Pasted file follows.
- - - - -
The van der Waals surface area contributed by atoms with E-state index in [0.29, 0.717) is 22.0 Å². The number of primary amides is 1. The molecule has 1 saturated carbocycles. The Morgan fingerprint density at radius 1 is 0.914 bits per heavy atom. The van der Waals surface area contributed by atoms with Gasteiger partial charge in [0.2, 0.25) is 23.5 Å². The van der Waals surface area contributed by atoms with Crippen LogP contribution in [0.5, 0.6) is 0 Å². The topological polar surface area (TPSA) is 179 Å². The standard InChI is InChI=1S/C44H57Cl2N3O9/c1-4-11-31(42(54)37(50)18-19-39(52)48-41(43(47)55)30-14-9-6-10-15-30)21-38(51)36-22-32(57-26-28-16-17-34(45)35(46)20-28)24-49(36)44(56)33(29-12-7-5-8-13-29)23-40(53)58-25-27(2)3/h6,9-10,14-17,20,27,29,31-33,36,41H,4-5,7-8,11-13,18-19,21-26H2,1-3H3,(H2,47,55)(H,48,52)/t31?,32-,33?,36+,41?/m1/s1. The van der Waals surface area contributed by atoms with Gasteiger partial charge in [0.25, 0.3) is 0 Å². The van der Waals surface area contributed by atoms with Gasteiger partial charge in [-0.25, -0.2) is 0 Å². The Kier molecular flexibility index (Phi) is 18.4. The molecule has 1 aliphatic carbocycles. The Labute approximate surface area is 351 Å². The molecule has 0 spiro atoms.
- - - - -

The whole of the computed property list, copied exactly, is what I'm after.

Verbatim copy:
The van der Waals surface area contributed by atoms with E-state index in [0.29, 0.717) is 22.0 Å². The number of primary amides is 1. The molecule has 1 saturated carbocycles. The Morgan fingerprint density at radius 1 is 0.914 bits per heavy atom. The van der Waals surface area contributed by atoms with Gasteiger partial charge in [0.2, 0.25) is 23.5 Å². The van der Waals surface area contributed by atoms with Crippen LogP contribution in [0.5, 0.6) is 0 Å². The topological polar surface area (TPSA) is 179 Å². The standard InChI is InChI=1S/C44H57Cl2N3O9/c1-4-11-31(42(54)37(50)18-19-39(52)48-41(43(47)55)30-14-9-6-10-15-30)21-38(51)36-22-32(57-26-28-16-17-34(45)35(46)20-28)24-49(36)44(56)33(29-12-7-5-8-13-29)23-40(53)58-25-27(2)3/h6,9-10,14-17,20,27,29,31-33,36,41H,4-5,7-8,11-13,18-19,21-26H2,1-3H3,(H2,47,55)(H,48,52)/t31?,32-,33?,36+,41?/m1/s1. The van der Waals surface area contributed by atoms with Gasteiger partial charge in [0.25, 0.3) is 0 Å². The van der Waals surface area contributed by atoms with Gasteiger partial charge in [-0.25, -0.2) is 0 Å². The Kier molecular flexibility index (Phi) is 18.4. The molecule has 1 aliphatic carbocycles. The Labute approximate surface area is 351 Å². The molecule has 0 spiro atoms.